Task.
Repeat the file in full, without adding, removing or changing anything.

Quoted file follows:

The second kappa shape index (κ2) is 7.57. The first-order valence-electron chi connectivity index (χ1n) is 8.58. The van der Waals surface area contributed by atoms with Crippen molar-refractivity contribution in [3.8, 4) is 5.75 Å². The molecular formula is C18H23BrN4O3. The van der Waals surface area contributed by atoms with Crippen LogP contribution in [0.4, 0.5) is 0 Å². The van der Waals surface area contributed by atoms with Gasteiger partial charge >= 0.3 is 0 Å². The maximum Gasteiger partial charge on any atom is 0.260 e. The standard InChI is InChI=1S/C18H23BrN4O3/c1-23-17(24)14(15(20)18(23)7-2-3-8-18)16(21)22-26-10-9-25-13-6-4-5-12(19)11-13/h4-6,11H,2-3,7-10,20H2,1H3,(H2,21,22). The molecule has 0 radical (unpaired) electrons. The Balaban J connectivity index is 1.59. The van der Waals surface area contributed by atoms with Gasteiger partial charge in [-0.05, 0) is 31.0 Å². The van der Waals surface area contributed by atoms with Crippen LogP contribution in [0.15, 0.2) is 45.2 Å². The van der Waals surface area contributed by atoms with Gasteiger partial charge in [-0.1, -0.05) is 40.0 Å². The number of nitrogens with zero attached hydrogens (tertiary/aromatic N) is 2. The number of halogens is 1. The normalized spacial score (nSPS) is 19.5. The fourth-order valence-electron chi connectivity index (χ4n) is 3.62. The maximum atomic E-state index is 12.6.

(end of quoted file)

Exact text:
The second kappa shape index (κ2) is 7.57. The first-order valence-electron chi connectivity index (χ1n) is 8.58. The van der Waals surface area contributed by atoms with Crippen molar-refractivity contribution in [3.8, 4) is 5.75 Å². The molecular formula is C18H23BrN4O3. The van der Waals surface area contributed by atoms with Crippen LogP contribution in [0.4, 0.5) is 0 Å². The van der Waals surface area contributed by atoms with Gasteiger partial charge >= 0.3 is 0 Å². The maximum Gasteiger partial charge on any atom is 0.260 e. The standard InChI is InChI=1S/C18H23BrN4O3/c1-23-17(24)14(15(20)18(23)7-2-3-8-18)16(21)22-26-10-9-25-13-6-4-5-12(19)11-13/h4-6,11H,2-3,7-10,20H2,1H3,(H2,21,22). The molecule has 0 radical (unpaired) electrons. The Balaban J connectivity index is 1.59. The van der Waals surface area contributed by atoms with Gasteiger partial charge in [-0.05, 0) is 31.0 Å². The van der Waals surface area contributed by atoms with Crippen LogP contribution in [0.15, 0.2) is 45.2 Å². The van der Waals surface area contributed by atoms with Gasteiger partial charge in [-0.1, -0.05) is 40.0 Å². The number of nitrogens with zero attached hydrogens (tertiary/aromatic N) is 2. The number of halogens is 1. The normalized spacial score (nSPS) is 19.5. The fourth-order valence-electron chi connectivity index (χ4n) is 3.62. The maximum atomic E-state index is 12.6.